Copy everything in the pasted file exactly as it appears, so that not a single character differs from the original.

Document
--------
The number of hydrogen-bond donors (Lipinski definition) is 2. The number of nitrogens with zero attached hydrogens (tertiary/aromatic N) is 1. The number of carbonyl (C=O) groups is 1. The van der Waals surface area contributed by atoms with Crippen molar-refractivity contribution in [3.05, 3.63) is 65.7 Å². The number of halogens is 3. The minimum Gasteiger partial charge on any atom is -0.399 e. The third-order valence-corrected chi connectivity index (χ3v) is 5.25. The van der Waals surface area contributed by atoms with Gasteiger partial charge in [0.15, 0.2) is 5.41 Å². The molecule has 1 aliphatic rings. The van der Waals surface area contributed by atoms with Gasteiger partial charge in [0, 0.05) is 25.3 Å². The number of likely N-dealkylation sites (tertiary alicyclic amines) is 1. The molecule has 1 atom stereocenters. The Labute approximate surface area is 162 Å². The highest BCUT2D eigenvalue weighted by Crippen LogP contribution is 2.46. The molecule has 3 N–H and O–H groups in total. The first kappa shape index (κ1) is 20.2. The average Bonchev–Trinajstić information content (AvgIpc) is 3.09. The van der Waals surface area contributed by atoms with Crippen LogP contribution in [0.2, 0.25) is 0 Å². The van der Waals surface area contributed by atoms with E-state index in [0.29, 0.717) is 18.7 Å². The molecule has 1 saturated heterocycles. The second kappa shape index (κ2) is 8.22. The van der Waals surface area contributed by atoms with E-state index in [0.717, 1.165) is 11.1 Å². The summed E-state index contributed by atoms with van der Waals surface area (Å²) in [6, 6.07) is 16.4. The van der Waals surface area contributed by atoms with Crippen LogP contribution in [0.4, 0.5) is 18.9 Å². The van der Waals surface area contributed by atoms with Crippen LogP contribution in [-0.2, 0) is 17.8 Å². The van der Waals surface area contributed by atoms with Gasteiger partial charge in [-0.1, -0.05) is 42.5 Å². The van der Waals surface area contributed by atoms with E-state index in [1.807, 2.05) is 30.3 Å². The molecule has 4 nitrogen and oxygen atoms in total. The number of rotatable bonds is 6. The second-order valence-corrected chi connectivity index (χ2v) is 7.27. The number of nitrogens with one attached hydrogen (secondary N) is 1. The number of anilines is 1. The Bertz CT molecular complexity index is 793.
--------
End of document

The number of hydrogen-bond donors (Lipinski definition) is 2. The number of nitrogens with zero attached hydrogens (tertiary/aromatic N) is 1. The number of carbonyl (C=O) groups is 1. The van der Waals surface area contributed by atoms with Crippen molar-refractivity contribution in [3.05, 3.63) is 65.7 Å². The number of halogens is 3. The minimum Gasteiger partial charge on any atom is -0.399 e. The third-order valence-corrected chi connectivity index (χ3v) is 5.25. The van der Waals surface area contributed by atoms with Gasteiger partial charge in [0.15, 0.2) is 5.41 Å². The molecule has 1 aliphatic rings. The van der Waals surface area contributed by atoms with Gasteiger partial charge in [0, 0.05) is 25.3 Å². The number of likely N-dealkylation sites (tertiary alicyclic amines) is 1. The molecule has 1 atom stereocenters. The Labute approximate surface area is 162 Å². The highest BCUT2D eigenvalue weighted by Crippen LogP contribution is 2.46. The molecule has 3 N–H and O–H groups in total. The first kappa shape index (κ1) is 20.2. The average Bonchev–Trinajstić information content (AvgIpc) is 3.09. The van der Waals surface area contributed by atoms with Crippen LogP contribution in [0.2, 0.25) is 0 Å². The van der Waals surface area contributed by atoms with E-state index in [0.29, 0.717) is 18.7 Å². The molecule has 1 saturated heterocycles. The second kappa shape index (κ2) is 8.22. The van der Waals surface area contributed by atoms with E-state index in [0.717, 1.165) is 11.1 Å². The summed E-state index contributed by atoms with van der Waals surface area (Å²) in [6, 6.07) is 16.4. The van der Waals surface area contributed by atoms with Crippen LogP contribution in [0.4, 0.5) is 18.9 Å². The van der Waals surface area contributed by atoms with Crippen LogP contribution in [-0.2, 0) is 17.8 Å². The van der Waals surface area contributed by atoms with Gasteiger partial charge in [-0.1, -0.05) is 42.5 Å². The van der Waals surface area contributed by atoms with E-state index in [1.807, 2.05) is 30.3 Å². The molecule has 4 nitrogen and oxygen atoms in total. The number of rotatable bonds is 6. The second-order valence-corrected chi connectivity index (χ2v) is 7.27. The number of nitrogens with one attached hydrogen (secondary N) is 1. The number of anilines is 1. The Bertz CT molecular complexity index is 793.